11. Hell’s Kitchen (Clinton)
Even though it was named after a 19th-century motorcycle gang, Hell’s Kitchen is not as gritty as it was before. Today, this neighborhood offers a little bit of everything to everyone, no matter their race, accent, interests, or level of education.
Naturally, you’ll notice that the streets of Hell’s Kitchen are often crowded. But that’s only because it is close to various tourist attractions, like the world-renowned Broadway theaters. Many residents actually say that it’s a fun area to live in. After all, it has a diverse bar scene, an eclectic community, and a rather unpretentious welcoming atmosphere.
12. Little Italy
The US culture is evident everywhere in NYC, that much is true. However, Little Italy is one of those Manhattan neighborhoods that can give you a glimpse into the old European traditions.
Small but lively, this neighborhood is historically rich, extremely charming, and let’s face it — a delicious food hub. In Little Italy, food is the focal point. Therefore, expect to see many authentic Italian restaurants and discover flavors you’ve never tasted before.
Apart from that, you’ll also get to enjoy the lively Italian-like atmosphere. It ought to remind you that the residents have come from far away but are still very much proud of their origins. Evidently, that sort of vibe is not only entertaining but rather welcoming too.
And you’ll see, Little Italy is not afraid or tourists or other New Yorkers. In fact, it welcomes them with open arms and immediately offers an array of treats to try out, like ricotta-cream cannoli or, even better, chocolate biscotti!
Unlike the more high-class Manhattan neighborhoods, Chinatown offers a simpler way of life at more affordable price points. Still, it shouldn’t be underestimated at all; indeed, it thrives with its homely atmosphere and immersive culture, which ought to help anyone fit in well.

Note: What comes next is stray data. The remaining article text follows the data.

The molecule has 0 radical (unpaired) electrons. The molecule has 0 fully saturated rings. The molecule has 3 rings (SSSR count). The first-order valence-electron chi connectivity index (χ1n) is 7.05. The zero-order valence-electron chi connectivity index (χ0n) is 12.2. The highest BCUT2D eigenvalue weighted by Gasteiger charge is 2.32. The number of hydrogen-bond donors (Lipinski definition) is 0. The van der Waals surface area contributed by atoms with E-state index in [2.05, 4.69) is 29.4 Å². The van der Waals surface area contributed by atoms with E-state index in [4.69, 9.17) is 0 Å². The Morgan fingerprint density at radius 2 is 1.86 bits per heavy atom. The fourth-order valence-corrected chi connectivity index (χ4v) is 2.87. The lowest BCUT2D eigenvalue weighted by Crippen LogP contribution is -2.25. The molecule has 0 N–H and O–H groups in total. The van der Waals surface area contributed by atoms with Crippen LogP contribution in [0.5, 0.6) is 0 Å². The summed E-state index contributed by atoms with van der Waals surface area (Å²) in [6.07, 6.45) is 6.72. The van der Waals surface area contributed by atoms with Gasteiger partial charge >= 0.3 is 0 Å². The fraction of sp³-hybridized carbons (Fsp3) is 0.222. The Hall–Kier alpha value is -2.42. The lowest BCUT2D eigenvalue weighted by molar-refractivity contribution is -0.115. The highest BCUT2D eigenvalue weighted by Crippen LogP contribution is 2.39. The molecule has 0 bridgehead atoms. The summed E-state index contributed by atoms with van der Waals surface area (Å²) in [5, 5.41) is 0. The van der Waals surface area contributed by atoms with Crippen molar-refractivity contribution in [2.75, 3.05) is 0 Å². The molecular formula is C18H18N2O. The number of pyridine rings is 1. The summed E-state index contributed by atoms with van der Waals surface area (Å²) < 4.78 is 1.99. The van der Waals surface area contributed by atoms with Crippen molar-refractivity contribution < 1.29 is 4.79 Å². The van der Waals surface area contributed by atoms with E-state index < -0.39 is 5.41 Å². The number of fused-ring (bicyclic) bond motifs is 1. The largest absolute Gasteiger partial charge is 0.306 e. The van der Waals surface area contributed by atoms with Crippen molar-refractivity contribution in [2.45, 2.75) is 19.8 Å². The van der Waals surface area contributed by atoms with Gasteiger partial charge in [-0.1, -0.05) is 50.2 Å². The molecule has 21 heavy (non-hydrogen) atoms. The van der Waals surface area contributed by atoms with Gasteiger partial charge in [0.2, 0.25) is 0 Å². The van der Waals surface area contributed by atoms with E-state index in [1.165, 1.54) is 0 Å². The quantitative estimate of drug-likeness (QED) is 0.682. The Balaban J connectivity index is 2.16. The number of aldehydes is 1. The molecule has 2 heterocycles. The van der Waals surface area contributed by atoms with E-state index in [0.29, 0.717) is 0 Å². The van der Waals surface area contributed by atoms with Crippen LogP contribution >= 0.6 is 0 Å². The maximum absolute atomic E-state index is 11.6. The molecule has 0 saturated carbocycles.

Naturally, Chinatown is also a foodie’s heaven, with lots of little restaurants that let you try out authentic Asian cuisine. Furthermore, it has a strong community that likes to spend the afternoons in the parks, playing games like Mahjong or going for a bit of karaoke. Overall, it’s a lively neighborhood, no doubt, and even a great nightlife option for clubbers.
One of the best parts about Chinatown, though, is the fact it’s so easily accessible from other boroughs. Its location makes it a real catch for those who don’t mind commuting often and would like to be in close proximity to other neighborhoods, like SoHo and the Lower East Side.
Finally, there’s Gramercy, a gorgeous neighborhood with a small village vibe. If you aren’t into a bustling nightlife scene and would rather enjoy some peace and quiet, Gramercy is a dream come true. With great cuisine, lots of activities to do outside, and a moderate bar scene, it has the perfect small-town feel for families and more peaceful residents.
Still, the main selling point of Gramercy is the lush greenery. Rightfully so, it has attracted various affluent residents, such as the Roosevelts, throughout the years.
The main attraction, of course, is the member-exclusive Gramercy Park. Imagine having an oasis in the middle of the neighborhood that not everyone can get in. Now that’s proper high-class Manhattan living!
Concrete jungle or not, it’s evident that New York City has that X factor that keeps bringing in the tourists. Still, it’s essential to keep in mind that it’s not just a tourist spot. It is, after all, a city with a rich culture and a great number of charming neighborhoods.
If any of these Manhattan neighborhoods have sparked interest in you, visit them at the first chance you get. The whole of Manhattan is culturally rich, superbly diverse, and downright gorgeous. It’s definitely a place everyone should visit at least once in their lifetime. If they’re lucky enough, they may even get to call it home.